Monitors the data sent and received and other performance statistics for DFS replication connections

DHCPv6 Server

Monitors DHCPv6 message broadcasts and other types of DHCPv6 activities


Monitors performance statistics related to Active Directory Domain Services


Monitors DNS message traffic and other types of DNS activities


Monitors IPv4 communications and related activities


Monitors IPv6 communications and related activities


Monitors the logical volumes on a computer


Monitors memory performance for system cache (including pooled, paged memory, and pooled, nonpaged memory), physical memory, and virtual memory

Network Interface

Monitors the network adapters configured on the computer


Monitors the number of events, mutexes, processes, sections, semaphores, and threads on the computer

Paging File

Monitors page file current and peak usage


Monitors hard disk read/write activity as well as data transfers, hard faults, and soft faults

Print Queue

Monitors print jobs, spooling, and print queue activity


Monitors all processes running on a computer


Monitors processor idle time, idle states, usage, deferred procedure calls, and interrupts


Monitors current server activity and important server usage statistics, including logon errors, access errors, and sessions

Server Work Queues

Monitors server threading and client requests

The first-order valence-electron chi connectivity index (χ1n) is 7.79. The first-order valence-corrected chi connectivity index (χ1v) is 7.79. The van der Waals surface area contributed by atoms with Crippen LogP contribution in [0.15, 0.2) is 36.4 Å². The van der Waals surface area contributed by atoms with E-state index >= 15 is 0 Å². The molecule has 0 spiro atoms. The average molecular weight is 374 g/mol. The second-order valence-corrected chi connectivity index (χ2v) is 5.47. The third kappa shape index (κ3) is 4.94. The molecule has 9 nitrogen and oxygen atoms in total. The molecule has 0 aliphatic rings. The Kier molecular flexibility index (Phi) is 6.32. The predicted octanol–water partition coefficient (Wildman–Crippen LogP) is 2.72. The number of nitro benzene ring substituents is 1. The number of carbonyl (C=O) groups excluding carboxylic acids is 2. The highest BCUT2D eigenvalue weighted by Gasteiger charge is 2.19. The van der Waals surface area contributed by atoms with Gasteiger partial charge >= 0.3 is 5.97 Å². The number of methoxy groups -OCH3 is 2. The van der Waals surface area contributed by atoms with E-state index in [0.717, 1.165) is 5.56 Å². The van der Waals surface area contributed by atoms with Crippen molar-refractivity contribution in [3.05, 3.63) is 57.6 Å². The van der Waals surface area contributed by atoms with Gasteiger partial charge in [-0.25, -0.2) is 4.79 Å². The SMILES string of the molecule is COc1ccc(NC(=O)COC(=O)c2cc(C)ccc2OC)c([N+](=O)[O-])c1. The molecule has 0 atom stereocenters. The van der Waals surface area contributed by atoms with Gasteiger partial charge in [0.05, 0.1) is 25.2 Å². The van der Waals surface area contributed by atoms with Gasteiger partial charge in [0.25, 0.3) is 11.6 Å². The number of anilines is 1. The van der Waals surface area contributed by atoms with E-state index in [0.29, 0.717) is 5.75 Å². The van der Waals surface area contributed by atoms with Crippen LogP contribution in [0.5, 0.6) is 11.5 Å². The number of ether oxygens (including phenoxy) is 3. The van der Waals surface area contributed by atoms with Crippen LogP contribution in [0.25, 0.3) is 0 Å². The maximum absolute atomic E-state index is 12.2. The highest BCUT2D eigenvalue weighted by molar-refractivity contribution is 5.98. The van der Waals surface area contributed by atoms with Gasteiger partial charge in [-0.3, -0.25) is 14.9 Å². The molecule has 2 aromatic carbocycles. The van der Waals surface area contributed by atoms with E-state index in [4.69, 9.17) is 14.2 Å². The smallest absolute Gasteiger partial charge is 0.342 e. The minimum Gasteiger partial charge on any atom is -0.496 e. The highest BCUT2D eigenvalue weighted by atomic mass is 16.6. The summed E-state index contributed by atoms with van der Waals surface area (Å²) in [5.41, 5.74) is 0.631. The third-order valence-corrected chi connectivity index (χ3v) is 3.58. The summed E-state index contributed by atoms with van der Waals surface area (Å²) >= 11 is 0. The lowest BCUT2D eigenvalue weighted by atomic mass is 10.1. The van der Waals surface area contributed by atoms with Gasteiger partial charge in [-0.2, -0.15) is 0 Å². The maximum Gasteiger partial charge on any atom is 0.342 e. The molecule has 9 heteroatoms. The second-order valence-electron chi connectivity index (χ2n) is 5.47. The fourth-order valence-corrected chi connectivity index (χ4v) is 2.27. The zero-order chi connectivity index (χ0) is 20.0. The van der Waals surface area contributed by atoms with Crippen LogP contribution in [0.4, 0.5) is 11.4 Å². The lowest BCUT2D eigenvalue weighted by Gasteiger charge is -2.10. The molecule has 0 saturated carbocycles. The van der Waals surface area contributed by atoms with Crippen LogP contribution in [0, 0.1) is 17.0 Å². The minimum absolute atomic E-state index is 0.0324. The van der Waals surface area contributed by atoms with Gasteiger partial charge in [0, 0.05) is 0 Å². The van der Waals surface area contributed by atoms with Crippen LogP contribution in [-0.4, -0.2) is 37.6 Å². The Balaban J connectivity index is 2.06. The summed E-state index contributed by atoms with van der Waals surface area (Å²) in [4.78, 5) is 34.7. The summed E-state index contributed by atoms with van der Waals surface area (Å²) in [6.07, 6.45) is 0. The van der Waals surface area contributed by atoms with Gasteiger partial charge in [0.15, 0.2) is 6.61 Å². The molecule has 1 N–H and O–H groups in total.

Monitors system-level counters, including processes, threads, context switching of threads, file system control operations, system calls, and system uptime


Monitors TCPv4 communications and related activities


Monitors TCPv6 communications and related activities


Monitors all running threads, and allows you to examine usage statistics for individual threads by process ID


Monitors UDPv4 communications and related activities


Monitors UDPv6 communications and related activities

Selecting performance objects and counters to monitor

The most commonly tracked performance objects are Memory, PhysicalDisk, and Processor. When you first open Performance Monitor, Performance Monitor is configured to graph only the % Processor Time counter. Many other performance counters are available for tracking. To track additional counters, you use the Add Counters dialog box, as shown in Figure 9. With the Performance Monitor node selected in the Performance console or Computer Management, you open this dialog box by pressing Ctrl+I or tapping or clicking the Add Counters button on the toolbar.

Select the objects and the counters that you want to track.
Figure 9. Select the objects and the counters that you want to track.

After you open the Add Counters dialog box, you can select objects and counters to track by completing these steps: